As you continue down the page, you’ll arrive at our modified table of contents, the headlines of everything we’ve published recently. In old Slate, the table of contents was a confusing place, with two separate tabs, one for Slate articles and one for Slate blog posts. Now everything is in a single list, with the most recent items—whether blog posts or articles—at the top. Images illustrate all these headlines, and there are also buttons enabling you to tweet, share, and comment from the homepage. You can use the black bar above the table of contents to sort the stories as you wish, viewing the most popular ones, or the most commented, or the most liked on Facebook, or the hottest on Twitter.
The left side of the homepage has a special features box, a version of which appears elsewhere on the site too. We’ll use it to highlight big stories we’re particularly proud of, upcoming events, and other Slatey goodness that doesn’t fit in that day’s table of contents.
Regular Slate articles, such as the one you are reading right now, also sport some changes. If you have a wide monitor, you’ll see the vertical toolbar to the left of the story. This will move down the page as you scroll, allowing you to share, print, email, and comment from anywhere in the article. On narrower screens, that bar becomes horizontal and stays at the top of the article. We’ve also significantly improved the navigation of our Mad Men “TV Club” and other multipart features, making them much easier to follow.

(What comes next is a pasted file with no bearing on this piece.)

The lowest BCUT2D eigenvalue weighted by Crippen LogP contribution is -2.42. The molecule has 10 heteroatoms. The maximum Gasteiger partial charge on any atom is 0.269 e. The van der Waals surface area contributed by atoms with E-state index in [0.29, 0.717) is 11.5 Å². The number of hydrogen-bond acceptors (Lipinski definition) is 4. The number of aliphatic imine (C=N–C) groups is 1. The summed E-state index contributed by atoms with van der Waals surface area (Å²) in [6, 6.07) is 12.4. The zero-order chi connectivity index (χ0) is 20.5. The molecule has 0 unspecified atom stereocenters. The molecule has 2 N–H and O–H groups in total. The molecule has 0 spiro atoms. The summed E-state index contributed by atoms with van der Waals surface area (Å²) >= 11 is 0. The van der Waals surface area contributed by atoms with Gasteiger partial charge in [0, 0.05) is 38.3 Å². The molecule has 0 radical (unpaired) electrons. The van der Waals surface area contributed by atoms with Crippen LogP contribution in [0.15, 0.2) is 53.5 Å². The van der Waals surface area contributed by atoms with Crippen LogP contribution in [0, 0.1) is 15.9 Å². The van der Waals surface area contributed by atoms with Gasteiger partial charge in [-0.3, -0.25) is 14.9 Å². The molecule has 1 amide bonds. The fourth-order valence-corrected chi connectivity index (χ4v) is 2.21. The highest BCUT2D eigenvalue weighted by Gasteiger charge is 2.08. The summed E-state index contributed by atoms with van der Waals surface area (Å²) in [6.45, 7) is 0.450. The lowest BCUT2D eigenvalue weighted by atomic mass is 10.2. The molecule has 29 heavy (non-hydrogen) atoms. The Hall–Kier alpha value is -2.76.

If you poke around a bit, you’ll find two improvements to the site that are years overdue: section pages and author pages. In old Slate, the “Technology section” was simply a list of stories. Now each of our major sections has its own homepage, with its own cover stories and table of contents. So if you just want to focus on today’s political coverage—and why not, when you get to read John Dickerson and David Weigel and Jacob Weisberg, Dahlia Lithwick and William Saletan and Christopher Hitchens?—you can see all of it in one place at slate.com/articles/news_and_politics.html. We’ve added new sections for Sports and “Double X,” and split Business and Technology into their own sections. You can see the new sections in the maroon navigation bar at the top of every page.
The new author pages collect all the work of your favorite Slate writers in a single convenient location. Say you’re a huge Annie Lowrey fan, as I am: Navigate over to http://www.slate.com/authors.annie_lowrey.html for a catalog of all her stories. (This formula will work for every Slate writer: http://www.slate.com/authors.firstname_lastname.html.)
These changes are just a start. As we get used to CQ5, we’ll be making more adjustments to Slate, making the site prettier, faster, more technologically suave. We believe that the new CMS will finally allow the technology and design of Slate to be as creative as the stories in it. Please send us your thoughts on the changes, and your suggestions for future improvements. You can write them in the comments below, or email us at email@example.com.
David Plotz is the Editor of Slate. He's the author of The Genius Factory: The Curious History of the Nobel Prize Sperm Bank and Good Book. He appears on Slate's Political Gabfest.